19) She must be ambitious and passionate. This means that she has dreams and pushes the envelope to make them happen.
20) She will be a “yes, let’s try it!” kind of woman. She may show anxiety about new things, but is willing to try them anyway.
21) She has to be able to challenge me, and gently tell me when I’m wrong.
22) Though I might say this word more often, when she messes up, she has to be able to say “Sorry” and mean it.
23) She has to be good tempered, have an even keel and teach me how to react when things are not.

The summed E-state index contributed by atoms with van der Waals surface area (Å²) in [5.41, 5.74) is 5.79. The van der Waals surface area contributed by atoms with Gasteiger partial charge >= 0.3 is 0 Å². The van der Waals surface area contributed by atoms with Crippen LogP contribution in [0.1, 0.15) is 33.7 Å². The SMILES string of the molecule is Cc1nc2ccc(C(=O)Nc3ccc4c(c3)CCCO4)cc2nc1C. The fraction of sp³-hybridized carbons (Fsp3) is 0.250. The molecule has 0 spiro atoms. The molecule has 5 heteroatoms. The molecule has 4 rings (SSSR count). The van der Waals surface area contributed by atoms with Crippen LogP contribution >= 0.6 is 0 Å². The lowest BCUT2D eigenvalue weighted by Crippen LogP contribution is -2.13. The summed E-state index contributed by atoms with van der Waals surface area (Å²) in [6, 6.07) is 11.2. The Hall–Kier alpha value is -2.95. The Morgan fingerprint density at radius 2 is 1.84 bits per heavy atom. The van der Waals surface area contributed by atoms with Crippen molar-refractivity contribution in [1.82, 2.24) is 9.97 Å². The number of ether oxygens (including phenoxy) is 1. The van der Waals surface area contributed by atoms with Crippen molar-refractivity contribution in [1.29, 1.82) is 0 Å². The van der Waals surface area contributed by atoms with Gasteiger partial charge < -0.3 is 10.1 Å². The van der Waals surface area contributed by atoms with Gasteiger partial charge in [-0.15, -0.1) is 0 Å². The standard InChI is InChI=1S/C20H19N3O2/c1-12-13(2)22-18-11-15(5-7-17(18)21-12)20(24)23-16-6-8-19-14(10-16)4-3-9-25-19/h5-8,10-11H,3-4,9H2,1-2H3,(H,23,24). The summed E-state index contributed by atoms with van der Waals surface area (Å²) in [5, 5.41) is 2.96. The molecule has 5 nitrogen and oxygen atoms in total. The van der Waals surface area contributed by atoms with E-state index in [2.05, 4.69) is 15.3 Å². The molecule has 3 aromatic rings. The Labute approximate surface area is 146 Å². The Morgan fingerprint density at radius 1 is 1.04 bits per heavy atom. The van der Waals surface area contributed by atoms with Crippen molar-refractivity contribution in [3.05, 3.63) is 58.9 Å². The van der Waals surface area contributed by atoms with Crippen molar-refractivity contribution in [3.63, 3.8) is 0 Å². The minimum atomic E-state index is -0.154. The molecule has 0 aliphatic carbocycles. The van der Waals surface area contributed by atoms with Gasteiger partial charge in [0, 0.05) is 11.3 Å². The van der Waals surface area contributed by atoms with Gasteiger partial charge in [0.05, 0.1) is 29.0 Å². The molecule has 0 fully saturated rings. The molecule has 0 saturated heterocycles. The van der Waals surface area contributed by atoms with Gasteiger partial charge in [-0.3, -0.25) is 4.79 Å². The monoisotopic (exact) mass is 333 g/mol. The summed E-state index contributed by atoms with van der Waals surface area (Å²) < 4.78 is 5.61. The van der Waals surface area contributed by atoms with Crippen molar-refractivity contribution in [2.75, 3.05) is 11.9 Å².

24) Though I may have a few ideas, I need her to show me how I can be her best man.
25) She has to know everything about and accept my past, loving me not in spite of my weaknesses, but because of them.
26) She has to be able to say “No,” even when she doesn’t want to, because she has my best interest at heart.
27) She needs to be patient, because these things need to be learned slowly.

A list like this might look kind of odd on a blog which is supposed to be about enhancing one’s relationship with God. But over the years, though they are not exact, I have learned that the desires we have in a mate are similar to the desires we have for God.
  • What are your expectations in a mate?
  • How can God meet these expectations?